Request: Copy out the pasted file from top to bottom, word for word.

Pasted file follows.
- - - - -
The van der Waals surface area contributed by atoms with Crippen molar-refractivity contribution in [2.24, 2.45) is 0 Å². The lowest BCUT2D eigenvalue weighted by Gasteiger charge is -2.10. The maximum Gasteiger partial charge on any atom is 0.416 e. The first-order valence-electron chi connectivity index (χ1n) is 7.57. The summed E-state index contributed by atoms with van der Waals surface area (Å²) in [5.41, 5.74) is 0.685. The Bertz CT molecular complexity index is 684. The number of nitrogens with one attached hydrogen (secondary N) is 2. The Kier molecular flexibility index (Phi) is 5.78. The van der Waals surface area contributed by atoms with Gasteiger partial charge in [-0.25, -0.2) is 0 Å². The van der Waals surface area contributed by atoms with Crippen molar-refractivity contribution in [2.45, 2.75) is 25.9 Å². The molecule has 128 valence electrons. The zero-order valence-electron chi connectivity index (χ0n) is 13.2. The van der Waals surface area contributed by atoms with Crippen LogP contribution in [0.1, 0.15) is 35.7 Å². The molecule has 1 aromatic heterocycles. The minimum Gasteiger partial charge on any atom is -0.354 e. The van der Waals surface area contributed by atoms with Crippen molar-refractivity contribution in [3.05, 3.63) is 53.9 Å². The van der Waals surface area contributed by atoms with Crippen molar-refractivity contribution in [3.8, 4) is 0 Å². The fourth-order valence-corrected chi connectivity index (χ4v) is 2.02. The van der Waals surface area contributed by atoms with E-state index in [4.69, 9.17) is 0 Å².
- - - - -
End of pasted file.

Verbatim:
The van der Waals surface area contributed by atoms with Crippen molar-refractivity contribution in [2.24, 2.45) is 0 Å². The lowest BCUT2D eigenvalue weighted by Gasteiger charge is -2.10. The maximum Gasteiger partial charge on any atom is 0.416 e. The first-order valence-electron chi connectivity index (χ1n) is 7.57. The summed E-state index contributed by atoms with van der Waals surface area (Å²) in [5.41, 5.74) is 0.685. The Bertz CT molecular complexity index is 684. The number of nitrogens with one attached hydrogen (secondary N) is 2. The Kier molecular flexibility index (Phi) is 5.78. The van der Waals surface area contributed by atoms with Gasteiger partial charge in [-0.25, -0.2) is 0 Å². The van der Waals surface area contributed by atoms with Crippen molar-refractivity contribution in [2.45, 2.75) is 25.9 Å². The molecule has 128 valence electrons. The zero-order valence-electron chi connectivity index (χ0n) is 13.2. The van der Waals surface area contributed by atoms with Crippen LogP contribution in [0.1, 0.15) is 35.7 Å². The molecule has 1 aromatic heterocycles. The minimum Gasteiger partial charge on any atom is -0.354 e. The van der Waals surface area contributed by atoms with Crippen molar-refractivity contribution in [3.05, 3.63) is 53.9 Å². The van der Waals surface area contributed by atoms with Crippen molar-refractivity contribution in [3.8, 4) is 0 Å². The fourth-order valence-corrected chi connectivity index (χ4v) is 2.02. The van der Waals surface area contributed by atoms with E-state index in [4.69, 9.17) is 0 Å².